“Do you want to take a look at the solar eclipse? You can use my glasses!” I hollered to the UPS driver who had just pulled up across the street. Her response? “Sorry, my day is packed -- no time.” With that, she drove away.
August 21, 2017 marked the first total solar eclipse across North America in nearly a century. The last similar coast-to-coast spectacle was in 1918; the last eclipse visible anywhere in the US was in 1979. My kids were let out of class to check it out; my buddy Mike drove with his brother to Tennessee to be in the “path of totality;” and my sister, President of Metro State University, had ordered bundles of branded glasses to pass out to staff and students. It was with some of those MSU glasses that Emily and I were checking in on the eclipse over the hour, following along for fun the Twitter and NASA live streams #SolarEclipse2017!
All this makes the reaction from the UPS driver a bit disturbing. Perhaps it’s a meta statement of how we’ve created a society of neoclassical economic automatons, so efficiently scheduled to the minute and pressed to the limit that a driver can’t step off the truck for a minute or two to look at a once in a lifetime event. To be honest, what you saw through the glasses wasn’t a whole lot different from what was on TV screens and newspapers the next day. But still, really? Why live one’s only life on planet Earth, if you can’t take a moment to look at the sun which keeps us all alive during its special moment?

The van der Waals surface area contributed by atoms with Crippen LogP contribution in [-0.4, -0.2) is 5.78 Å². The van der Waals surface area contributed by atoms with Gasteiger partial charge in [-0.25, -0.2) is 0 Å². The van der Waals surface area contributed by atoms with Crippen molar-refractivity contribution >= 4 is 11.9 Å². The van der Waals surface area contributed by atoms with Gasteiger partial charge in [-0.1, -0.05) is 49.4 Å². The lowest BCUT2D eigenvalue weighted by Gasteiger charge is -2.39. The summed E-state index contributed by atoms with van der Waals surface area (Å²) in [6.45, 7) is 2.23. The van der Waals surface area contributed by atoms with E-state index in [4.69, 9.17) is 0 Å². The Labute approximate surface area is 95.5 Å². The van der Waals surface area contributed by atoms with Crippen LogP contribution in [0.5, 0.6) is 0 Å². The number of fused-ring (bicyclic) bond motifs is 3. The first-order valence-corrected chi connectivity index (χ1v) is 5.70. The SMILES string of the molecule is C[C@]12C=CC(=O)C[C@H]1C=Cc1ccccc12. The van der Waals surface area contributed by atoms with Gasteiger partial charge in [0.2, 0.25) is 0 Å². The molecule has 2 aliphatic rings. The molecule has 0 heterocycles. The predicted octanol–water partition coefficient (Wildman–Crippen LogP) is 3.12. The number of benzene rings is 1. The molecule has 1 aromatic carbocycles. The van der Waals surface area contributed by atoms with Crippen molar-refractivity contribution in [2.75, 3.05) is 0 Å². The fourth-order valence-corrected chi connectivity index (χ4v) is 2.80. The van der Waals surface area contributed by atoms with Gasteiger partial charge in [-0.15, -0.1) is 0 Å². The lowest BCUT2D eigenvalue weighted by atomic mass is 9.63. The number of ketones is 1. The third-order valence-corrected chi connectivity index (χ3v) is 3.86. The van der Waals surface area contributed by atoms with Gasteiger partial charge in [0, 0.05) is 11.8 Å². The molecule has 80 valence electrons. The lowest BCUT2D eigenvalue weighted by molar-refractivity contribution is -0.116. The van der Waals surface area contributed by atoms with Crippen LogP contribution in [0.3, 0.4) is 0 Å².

Wouldn’t it be ironic if the UPS driver had been delivering packages of solar eclipse glasses all across town the day before?
Of course, this could just be one busy driver, perhaps she had a flat earlier in the day, setting her behind schedule. But, times like this make me question if the quest for ultimate economic efficiency is crowding out even the simplest joys and purposes of life on Earth. What is it about our system that so many of working age are underemployed, especially non-college educated men, while at the same time others are working more and more? What’s driving this paradox of leisure?
Perhaps it’s time to consider the 32-hour work week again? Or, maybe to question why we’re encouraged to get up at 4 am to “be more productive.” Personally, I do get up at 4 am; but the time is mine: Early morning coffee, read a bit of the newspaper, off to the gym, and back in time to see my kids off to school. I do it to live, not to work. I hope, with the promise of automation and productivity, we can all live a bit more.